Pitt Meadows talks planes, trains, automobiles

Harris Road crossing in discussion at special community meeting last week

Planes, Trains and Automobiles was the name of both an odd-couple-style comedy starring Steve Martin and John Candy and an equally entertaining transportation town hall meeting in Pitt Meadows last week.

Mayor John Becker heard complaints about Pitt Meadows airport, which was not surprising to him.

“It is my most active citizen relationship portfolio,” he said.

Taking questions from the floor, he was asked what is council’s long-term view of the airport.

The mayor answered that it is the single greatest economic opportunity in the city, but added that the governance model, in partnership with Maple Ridge, needs realignment.

“The challenge for Pitt Meadows is we have in our community all of the positive and negative implications of having an airport in your community,” Becker explained after the meeting.

He expressed some frustration with how the airport is operating currently.

“There is a significant amount of dysfunction and lack of communication,” Becker added. “There’s not a common goal, there’s not a common understanding.”

He said Maple Ridge has been clear that it wants to remain a member of the airport society, so Pitt Meadows can’t simply bring the airport “in house” as part of its municipal operations.

On Thursday, Becker made a pitch to Maple Ridge council for a new planning process.

“It’s a process of bringing the three parties together – the board and the two member cities – and aligning our economic and community interests,” he said. “So that moving forward the airport board understands its mandate, and we, as the two cities, are clear in our relationship on that mandate.”

Becker said the airport board will remain autonomous.

“In the absence of a coordinated vision by the members, the board can hardly be faulted for doing things that the city doesn’t quite understand,” said Becker. “It’s our fault, not theirs, we need to fix it.”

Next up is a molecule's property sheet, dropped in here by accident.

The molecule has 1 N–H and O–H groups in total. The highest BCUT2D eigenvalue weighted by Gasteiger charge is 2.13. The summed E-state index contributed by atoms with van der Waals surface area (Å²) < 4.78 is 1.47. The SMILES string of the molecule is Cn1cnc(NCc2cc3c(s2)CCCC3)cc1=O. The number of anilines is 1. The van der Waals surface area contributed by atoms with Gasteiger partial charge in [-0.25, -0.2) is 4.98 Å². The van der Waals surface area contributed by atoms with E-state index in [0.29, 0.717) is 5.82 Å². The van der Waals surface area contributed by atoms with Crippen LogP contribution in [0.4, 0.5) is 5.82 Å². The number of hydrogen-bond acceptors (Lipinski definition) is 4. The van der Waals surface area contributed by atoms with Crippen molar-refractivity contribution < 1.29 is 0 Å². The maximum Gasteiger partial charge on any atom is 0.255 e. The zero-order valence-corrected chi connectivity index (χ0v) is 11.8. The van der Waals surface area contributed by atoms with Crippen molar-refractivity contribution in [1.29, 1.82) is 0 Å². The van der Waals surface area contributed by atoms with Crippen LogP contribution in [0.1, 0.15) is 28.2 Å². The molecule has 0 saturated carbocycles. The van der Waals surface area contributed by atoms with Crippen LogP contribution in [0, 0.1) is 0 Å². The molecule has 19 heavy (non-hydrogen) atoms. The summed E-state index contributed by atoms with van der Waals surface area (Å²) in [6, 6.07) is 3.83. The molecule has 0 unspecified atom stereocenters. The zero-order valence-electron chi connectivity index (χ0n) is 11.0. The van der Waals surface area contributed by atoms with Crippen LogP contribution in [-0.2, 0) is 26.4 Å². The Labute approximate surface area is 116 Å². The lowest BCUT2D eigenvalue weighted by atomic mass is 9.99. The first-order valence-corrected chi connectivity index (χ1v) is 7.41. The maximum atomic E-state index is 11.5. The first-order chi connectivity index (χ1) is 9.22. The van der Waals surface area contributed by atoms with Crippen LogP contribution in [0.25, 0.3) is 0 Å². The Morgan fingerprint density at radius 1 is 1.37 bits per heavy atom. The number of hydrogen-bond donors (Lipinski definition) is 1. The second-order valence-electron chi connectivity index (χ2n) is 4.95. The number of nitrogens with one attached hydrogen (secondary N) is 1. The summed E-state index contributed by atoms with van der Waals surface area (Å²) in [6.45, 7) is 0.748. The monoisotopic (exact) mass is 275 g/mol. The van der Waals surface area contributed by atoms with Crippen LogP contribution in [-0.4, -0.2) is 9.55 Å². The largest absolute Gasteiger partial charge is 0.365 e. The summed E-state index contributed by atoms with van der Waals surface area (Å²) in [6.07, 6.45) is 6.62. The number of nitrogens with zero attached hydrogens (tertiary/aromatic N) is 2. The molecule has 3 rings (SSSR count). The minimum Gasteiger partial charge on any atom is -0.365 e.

Becker suggested that the planning session also include “some form of community representation,” potentially two residents appointed by Pitt council, and one appointed by Maple Ridge council.

Those attending the transportation town hall also saw drawings of a potential vehicle overpass or underpass traversing the railway tracks at Harris Road.

The project is not really on the table – the drawing is from 2005, but CP director of government affairs Mike LoVecchio said the issue is picking up steam.

“For the first time in a long time, there’s some real momentum to the discussions, so that’s positive,” said LoVecchio. “There’s a need.”

He noted that across Metro Vancouver there is an effort to separate rail and roads, and that it is “a good thing to do.”

There were people from ICBC, the RCMP, the transportation ministry and the city’s own Active Transportation Advisory Committee to discuss a wide variety of traffic issues.

Becker said the meeting was positive in that connections are being made.

“While we will occasionally rail against the CP, pun intended, and the airport, the fact remains they are enmeshed, imbedded in our community, and to be constantly at loggerheads is stupid,” he said. “So we need to figure out what our common interests are, and build on those.”

• Online transportation survey at www.pittmeadows.bc.ca.